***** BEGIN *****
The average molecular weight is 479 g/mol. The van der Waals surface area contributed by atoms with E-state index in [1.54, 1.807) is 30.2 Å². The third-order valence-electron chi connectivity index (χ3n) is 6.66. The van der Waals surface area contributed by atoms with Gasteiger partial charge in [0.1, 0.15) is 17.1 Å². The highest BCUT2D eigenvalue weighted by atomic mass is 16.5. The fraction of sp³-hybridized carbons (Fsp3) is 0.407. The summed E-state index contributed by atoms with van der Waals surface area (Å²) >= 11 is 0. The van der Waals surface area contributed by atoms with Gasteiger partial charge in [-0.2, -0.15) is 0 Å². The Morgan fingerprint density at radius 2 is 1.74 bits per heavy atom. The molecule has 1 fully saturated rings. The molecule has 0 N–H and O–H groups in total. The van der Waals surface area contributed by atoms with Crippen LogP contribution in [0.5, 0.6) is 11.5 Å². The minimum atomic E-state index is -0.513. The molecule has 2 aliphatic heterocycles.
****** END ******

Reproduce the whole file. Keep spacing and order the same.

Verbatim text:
The average molecular weight is 479 g/mol. The van der Waals surface area contributed by atoms with E-state index in [1.54, 1.807) is 30.2 Å². The third-order valence-electron chi connectivity index (χ3n) is 6.66. The van der Waals surface area contributed by atoms with Gasteiger partial charge in [0.1, 0.15) is 17.1 Å². The highest BCUT2D eigenvalue weighted by atomic mass is 16.5. The fraction of sp³-hybridized carbons (Fsp3) is 0.407. The summed E-state index contributed by atoms with van der Waals surface area (Å²) >= 11 is 0. The van der Waals surface area contributed by atoms with Gasteiger partial charge in [-0.2, -0.15) is 0 Å². The Morgan fingerprint density at radius 2 is 1.74 bits per heavy atom. The molecule has 1 fully saturated rings. The molecule has 0 N–H and O–H groups in total. The van der Waals surface area contributed by atoms with Crippen LogP contribution in [0.5, 0.6) is 11.5 Å². The minimum atomic E-state index is -0.513. The molecule has 2 aliphatic heterocycles.